- Presenteeism – Is it worth worrying about?

As we enter a new year and, indeed, a new decade, organisations are looking at ways to get the best out of their business processes and the people working for them, while maintaining a safe, healthy and balanced working environment for all.

Absenteeism is an issue many organisations  have been dealing with for some time and are constantly working to combat (if you are one of our retained clients, you will have received our January article on Managing Attendance in the Workplace), but the latest growing trend is Presenteeism, where Employees are physically present and in some cases putting in extensive hours, but due to physical illness, stress / burnout or mental health issues, may be less motivated and less productive.

Why do people come into work ill?

Financial concerns may strongly influence attendance – it is not unusual for small businesses to only provide statutory sick pay (SSP) – which, for longer periods of time, may put individuals into debt crisis and cause additional illness. They may also choose to work whilst ill because they fear for the security of their job (particularly when the business has previously made redundancies), or that there will be a ‘black mark’ against their name and therefore a reduction in opportunities for career progression. 

Some may feel pressures from their Employer to return to work quickly after an illness, or to push on through despite illness – this is particularly challenging when the illness in question is not visible (i.e. linked to mental health, workplace stress or burnout). 

Others may have good working relationships with colleagues and feel that they are letting them down by not showing up to work, irrespective of the genuineness of their illness. 

Of course, there are some people who simply love what they do and would rather be in work doing it, above and beyond taking care of their health when required.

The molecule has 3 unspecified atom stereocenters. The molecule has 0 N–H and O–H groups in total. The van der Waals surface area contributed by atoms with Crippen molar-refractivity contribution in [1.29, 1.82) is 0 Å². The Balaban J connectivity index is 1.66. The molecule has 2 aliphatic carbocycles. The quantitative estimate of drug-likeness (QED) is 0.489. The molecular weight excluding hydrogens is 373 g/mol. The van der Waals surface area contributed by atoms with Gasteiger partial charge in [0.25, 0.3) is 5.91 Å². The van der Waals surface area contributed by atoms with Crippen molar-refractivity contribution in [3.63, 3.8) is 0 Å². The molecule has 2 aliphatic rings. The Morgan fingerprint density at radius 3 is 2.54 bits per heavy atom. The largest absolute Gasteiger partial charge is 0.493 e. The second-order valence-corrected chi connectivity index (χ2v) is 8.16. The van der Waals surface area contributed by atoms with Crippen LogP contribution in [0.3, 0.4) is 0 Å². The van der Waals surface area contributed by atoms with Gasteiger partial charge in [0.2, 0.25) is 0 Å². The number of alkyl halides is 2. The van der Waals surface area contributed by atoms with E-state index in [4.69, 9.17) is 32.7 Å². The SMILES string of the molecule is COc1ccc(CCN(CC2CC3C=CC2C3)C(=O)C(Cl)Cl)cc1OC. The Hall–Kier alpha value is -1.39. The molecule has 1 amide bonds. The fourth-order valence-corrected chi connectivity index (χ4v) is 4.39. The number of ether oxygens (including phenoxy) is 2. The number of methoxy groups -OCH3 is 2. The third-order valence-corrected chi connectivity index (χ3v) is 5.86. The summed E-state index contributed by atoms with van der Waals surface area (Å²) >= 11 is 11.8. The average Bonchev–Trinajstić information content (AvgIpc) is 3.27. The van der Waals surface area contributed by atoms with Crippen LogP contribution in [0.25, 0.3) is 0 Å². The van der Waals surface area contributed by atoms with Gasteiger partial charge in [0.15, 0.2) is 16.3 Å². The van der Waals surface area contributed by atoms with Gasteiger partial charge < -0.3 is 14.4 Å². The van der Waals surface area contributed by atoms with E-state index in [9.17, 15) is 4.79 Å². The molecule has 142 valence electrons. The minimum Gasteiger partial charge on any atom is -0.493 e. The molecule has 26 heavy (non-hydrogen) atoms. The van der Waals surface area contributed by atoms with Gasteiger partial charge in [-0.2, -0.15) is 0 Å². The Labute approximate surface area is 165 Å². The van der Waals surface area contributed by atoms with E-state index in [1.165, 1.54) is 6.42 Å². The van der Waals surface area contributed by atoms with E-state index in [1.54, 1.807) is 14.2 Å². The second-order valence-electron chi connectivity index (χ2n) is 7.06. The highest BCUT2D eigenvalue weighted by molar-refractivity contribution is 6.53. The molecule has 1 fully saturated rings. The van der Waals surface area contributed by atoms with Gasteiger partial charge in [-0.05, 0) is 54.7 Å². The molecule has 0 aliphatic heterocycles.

How is Presenteeism a Problem?

While absenteeism results in lost productivity, high administration costs and poor morale amongst Employees, over the long term, presenteeism does indeed have the potential to be even costlier to organisations than absenteeism.

 The reason for this is that being present doesn’t automatically equal productivity, and in some cases is quite the opposite.

If an employee is physically present at work, but mentally elsewhere due to illness or external pressures, little can be achieved in terms of productivity, and depending on the nature of the work, these levels of distraction could even pose a significant risk to their own or others’ safety (i.e.: machinery operators, drivers, healthcare professionals, etc).

The Statistics

The 2018 Health and Well-being at Work survey, conducted by the CIPD and Simplyhealth, found that 86% of organisations had observed presenteeism in the workplace, compared with 72% in 2016, and just 26% in 2010.

Potential reasons for these figures were illustrated in a survey also conducted in 2018 by Totaljobs, where 31% of bosses stated that they expected workers to stay later than their contractual hours, and those who didn’t were looked down upon. 

How Can Employers Manage Presenteeism?

First and foremost, it is important not to encourage a ‘culture’ of presenteeism in your workplace.  Employees should not be made to feel ‘looked down upon’ for leaving work on time and/or taking essential time away to care for their physical or mental health.

Next, look at the benefits you offer your Employees.  Do you provide a support system?  This could include access to counselling, identifying a member of the team to whom other Employees can speak with confidentially, or offering confidential telephone support where Employees can discuss any issues relating to physical illness, stress, mental health or financial concerns. Do you offer a solid sick pay programme, outside of your statutory requirement, that provides your Employees with financial peace of mind in the event they become ill?  If you don’t, is this something that you could consider implementing?

Lastly, it is vital for Employers to ensure they are approachable, and to communicate consistently with Employees, keeping the lines of communication (in both directions) clear and open.  Employees need to know that they are a valued part of the organisation – an Employer can only provide support where they have absolute knowledge that there is a problem, and if an Employee does not feel comfortable in coming forward, problems can occur.

Conclusion

As always, when it comes to managing absenteeism, and the rising trend of presenteeism, communication is at the top of the list – Employers need to let Employees know that they care and have their best interests in mind, and Employees need to feel comfortable in keeping their Employer in the loop with any issues they might have.

As with Absenteeism, Presenteeism can be reduced when Employees know that they are valued and that their wellbeing is a priority, that support is there if and when they need it, but that they will not be under pressure to come into work when they are too unwell to do so.

How does your organisation fare when it comes to Presenteeism?